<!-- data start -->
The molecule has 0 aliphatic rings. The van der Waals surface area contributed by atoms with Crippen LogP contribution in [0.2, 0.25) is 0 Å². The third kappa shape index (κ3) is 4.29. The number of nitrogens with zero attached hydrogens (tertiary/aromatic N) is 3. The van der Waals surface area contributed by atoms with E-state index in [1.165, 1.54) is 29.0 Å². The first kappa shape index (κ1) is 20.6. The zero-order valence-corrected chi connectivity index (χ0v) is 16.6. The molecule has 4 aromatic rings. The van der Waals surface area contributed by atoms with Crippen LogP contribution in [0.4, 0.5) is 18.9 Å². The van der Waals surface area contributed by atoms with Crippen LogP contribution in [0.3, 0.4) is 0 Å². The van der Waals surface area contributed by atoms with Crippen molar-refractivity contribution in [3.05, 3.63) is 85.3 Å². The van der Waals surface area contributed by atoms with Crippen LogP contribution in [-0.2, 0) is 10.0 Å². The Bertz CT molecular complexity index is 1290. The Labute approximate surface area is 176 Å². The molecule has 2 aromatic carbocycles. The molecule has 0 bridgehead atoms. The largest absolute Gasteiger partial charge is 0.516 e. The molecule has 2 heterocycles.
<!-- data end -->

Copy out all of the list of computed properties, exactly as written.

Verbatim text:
The molecule has 0 aliphatic rings. The van der Waals surface area contributed by atoms with Crippen LogP contribution in [0.2, 0.25) is 0 Å². The third kappa shape index (κ3) is 4.29. The number of nitrogens with zero attached hydrogens (tertiary/aromatic N) is 3. The van der Waals surface area contributed by atoms with E-state index in [1.165, 1.54) is 29.0 Å². The first kappa shape index (κ1) is 20.6. The zero-order valence-corrected chi connectivity index (χ0v) is 16.6. The molecule has 4 aromatic rings. The van der Waals surface area contributed by atoms with Crippen LogP contribution in [0.4, 0.5) is 18.9 Å². The van der Waals surface area contributed by atoms with Crippen LogP contribution in [0.3, 0.4) is 0 Å². The van der Waals surface area contributed by atoms with Crippen molar-refractivity contribution in [3.05, 3.63) is 85.3 Å². The van der Waals surface area contributed by atoms with Crippen LogP contribution in [-0.2, 0) is 10.0 Å². The Bertz CT molecular complexity index is 1290. The Labute approximate surface area is 176 Å². The molecule has 2 aromatic carbocycles. The molecule has 0 bridgehead atoms. The largest absolute Gasteiger partial charge is 0.516 e. The molecule has 2 heterocycles.